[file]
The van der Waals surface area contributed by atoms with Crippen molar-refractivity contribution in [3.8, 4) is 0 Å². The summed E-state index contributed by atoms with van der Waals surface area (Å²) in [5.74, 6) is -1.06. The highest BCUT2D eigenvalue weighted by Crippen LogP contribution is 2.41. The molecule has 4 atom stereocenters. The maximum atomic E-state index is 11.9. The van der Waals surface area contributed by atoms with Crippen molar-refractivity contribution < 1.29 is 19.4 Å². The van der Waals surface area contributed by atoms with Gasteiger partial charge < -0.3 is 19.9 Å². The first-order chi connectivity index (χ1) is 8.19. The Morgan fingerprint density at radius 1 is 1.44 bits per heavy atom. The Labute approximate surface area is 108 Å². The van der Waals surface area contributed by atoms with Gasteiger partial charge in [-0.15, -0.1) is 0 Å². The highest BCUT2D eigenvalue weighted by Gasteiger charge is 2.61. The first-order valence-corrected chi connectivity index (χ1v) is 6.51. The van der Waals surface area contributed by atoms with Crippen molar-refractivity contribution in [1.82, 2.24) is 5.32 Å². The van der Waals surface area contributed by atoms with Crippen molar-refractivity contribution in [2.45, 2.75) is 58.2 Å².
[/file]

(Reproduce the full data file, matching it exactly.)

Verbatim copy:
The van der Waals surface area contributed by atoms with Crippen molar-refractivity contribution in [3.8, 4) is 0 Å². The summed E-state index contributed by atoms with van der Waals surface area (Å²) in [5.74, 6) is -1.06. The highest BCUT2D eigenvalue weighted by Crippen LogP contribution is 2.41. The molecule has 4 atom stereocenters. The maximum atomic E-state index is 11.9. The van der Waals surface area contributed by atoms with Crippen molar-refractivity contribution < 1.29 is 19.4 Å². The van der Waals surface area contributed by atoms with Gasteiger partial charge < -0.3 is 19.9 Å². The first-order chi connectivity index (χ1) is 8.19. The Morgan fingerprint density at radius 1 is 1.44 bits per heavy atom. The Labute approximate surface area is 108 Å². The van der Waals surface area contributed by atoms with Gasteiger partial charge in [-0.15, -0.1) is 0 Å². The highest BCUT2D eigenvalue weighted by Gasteiger charge is 2.61. The first-order valence-corrected chi connectivity index (χ1v) is 6.51. The van der Waals surface area contributed by atoms with Crippen molar-refractivity contribution in [1.82, 2.24) is 5.32 Å². The van der Waals surface area contributed by atoms with Crippen molar-refractivity contribution in [2.45, 2.75) is 58.2 Å².